jsirt, heres some additional things to consider:
jsirt wrote:I use just standard stereo earphones to record with and they sound beautiful and I play back over some stereo speakers . The laptop speakers are just horrible
Be aware that generally, "standard stereo earphones" color the sound considerably by accenting certain frequencies as well as being unable to accurately reproduce others. Be sure to "reference" your work on other sources. And yes, forget the laptop speakers...... Use multiple familiar systems to start out with. A car stereo, home stereo, etc can help suss out more honest results.
jsirt wrote:The beat is off YouTube and is being ripped from a YouTube to mp3 converter so there's no room for any vocals it seems like . That's why I widen it and use a transient vitalizer but I don't even know if that's the best solution
The term "beat" really can mean far too many things in this application. My interpretation is that you probably mean "drums and bass"
But even if i am wrong, keep in mind the source has already been processed, I am going to guess its a safe bet overly processed..... And then the host (Youtube) adds some more, now you are adding more...... Not exactly the way to go.
And full disclosure, I tried the "transient vitalizer" enhancements a few times in the distant past, but I didn't inhale....... Seriously, didn't care for the results and it doesn't fit into what I do, so I cant advise too much on it specifically.
You have part of the idea with "widening," but here's the problem. You are widening the whole track, and what you are working with is most likely a bass heavy track. You don't want to widen bass frequencies. This may be causing more problems than helping any.
jsirt wrote:is there a place to get high quality beats that will sound well balanced when placed into a lane in mixcraft? Or should I put the beat to pan 100% left and right? And keeping one lane for mono?
Honestly, using the term "balanced" isn't really helping me much here either......
As far as sources, I am sure there are many many far better sources than MP3's ripped off of Youtube, and of course I am going to suggest that perhaps it would be best if you learned to create your own. But even then, composing. arranging and producing your own is going to require some additional knowledge and skills in addition to learning to mix them for better results. Learning them is a big, long but worthwhile journey of continuing growth.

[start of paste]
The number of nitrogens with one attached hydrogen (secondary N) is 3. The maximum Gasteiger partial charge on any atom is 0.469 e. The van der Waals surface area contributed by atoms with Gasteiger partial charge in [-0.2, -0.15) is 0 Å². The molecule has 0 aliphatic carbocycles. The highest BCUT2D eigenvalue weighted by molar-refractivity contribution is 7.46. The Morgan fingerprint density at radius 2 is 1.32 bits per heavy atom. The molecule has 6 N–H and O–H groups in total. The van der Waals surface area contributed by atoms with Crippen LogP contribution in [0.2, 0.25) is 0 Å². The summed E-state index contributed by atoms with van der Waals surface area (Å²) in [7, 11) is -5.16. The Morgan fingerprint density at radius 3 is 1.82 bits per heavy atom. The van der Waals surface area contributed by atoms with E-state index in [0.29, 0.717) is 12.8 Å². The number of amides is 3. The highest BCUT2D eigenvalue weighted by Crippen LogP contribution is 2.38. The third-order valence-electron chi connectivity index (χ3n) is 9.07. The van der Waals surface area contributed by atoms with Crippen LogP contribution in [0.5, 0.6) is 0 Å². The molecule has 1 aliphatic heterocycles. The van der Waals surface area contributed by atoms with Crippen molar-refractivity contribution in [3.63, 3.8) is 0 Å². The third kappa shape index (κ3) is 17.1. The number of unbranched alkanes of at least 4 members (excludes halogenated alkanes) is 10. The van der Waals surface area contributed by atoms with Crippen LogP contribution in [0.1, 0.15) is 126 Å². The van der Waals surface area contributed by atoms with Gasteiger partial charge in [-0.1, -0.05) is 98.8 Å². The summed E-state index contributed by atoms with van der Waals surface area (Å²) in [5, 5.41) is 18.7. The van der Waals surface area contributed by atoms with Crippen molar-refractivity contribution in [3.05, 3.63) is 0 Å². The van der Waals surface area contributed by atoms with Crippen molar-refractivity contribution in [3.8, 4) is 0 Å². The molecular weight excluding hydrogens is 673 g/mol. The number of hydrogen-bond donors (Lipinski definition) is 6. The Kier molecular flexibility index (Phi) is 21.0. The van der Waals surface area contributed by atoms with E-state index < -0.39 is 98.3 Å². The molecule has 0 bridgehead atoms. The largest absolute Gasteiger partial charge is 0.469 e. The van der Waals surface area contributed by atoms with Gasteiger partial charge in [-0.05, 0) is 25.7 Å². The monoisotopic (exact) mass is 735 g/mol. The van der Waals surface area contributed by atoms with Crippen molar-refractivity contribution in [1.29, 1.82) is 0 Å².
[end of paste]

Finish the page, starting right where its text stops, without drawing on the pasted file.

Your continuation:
I am not up to snuff on the "beats" based music you are likely trying to create, I am assuming rap/hiphop or one of the many similar variants. But I can make some guesses and perhaps provide some food for thought. At best it may give clues on what to look for specifically in things like the previously mentioned mixing tutorial resources.
It seems that you are trying to create "room" in the stereo field for the vocal, when really that is a smaller part of the picture compared to making room in the frequency spectrum. This is one of the advantages of having the control of various instruments of a project on their own tracks. You can control so much more. Basic mixing has a LOT to do with EQing and carving out space for the desired sound to stand out, or blend in.
Advanced techniques often used, especially heavily in the genres I suspect you are into, include triggering processors in a way that essentially causes the desired track (In this case the vocal for example) to "push" other tracks, or even competing frequencies out of the way as the vocal sounds occur. (IE: "Ducking") But these techniques are too advanced for this discussion, and I suspect as well, too advanced for your skill level at this time. (Keep searching for knowledge and you will get there!)
For now, an experiment to try, using what you have been doing.
Make 2, maybe 3 exact duplicates of your "beatz" track. No added processing for now.
On the first one, add an EQ setting with a "low pass filter." In other words cutting everything above a certain frequency. I would try starting at about 250 to 400 and experiment. You want any kick drum, bass guitar or low frequency synth, whatever. But the rest rolled off.
Now do exactly the opposite with another copy (Rolling off the low frequencies so you only have whats left) and either experiment with widening, or simply create two copies like this, one panned hard left and the other hard right. (Both methods have advantages and disadvantages and I am only suggesting this experiment as an educational exercise, as this isn't really the desired way to do this)
Play around with this idea a while and see what you can do.
Now add your vocal. On the vocal track add a frequency analyzer and determine the dominant range of the vocal frequencies. The go to your other tracks and do the same. Noting the competing frequencies.
Try lowering those frequencies a bit in the other tracks to make room for the vocal track.
If this begins to give you ideas that are helping, then you can experiment with the next step, adding a little reverb/delay processing to the vocal track. But its going to be hard to get a good fit here, having no idea what was used on the beatz...... (It is generally desirable to make tracks sound like they were recorded together in the same "space")
When you have taken that exercise as far as it will go, (shouldn't take long) you can go back to learning to create your own.......
So, what are you looking to do exactly?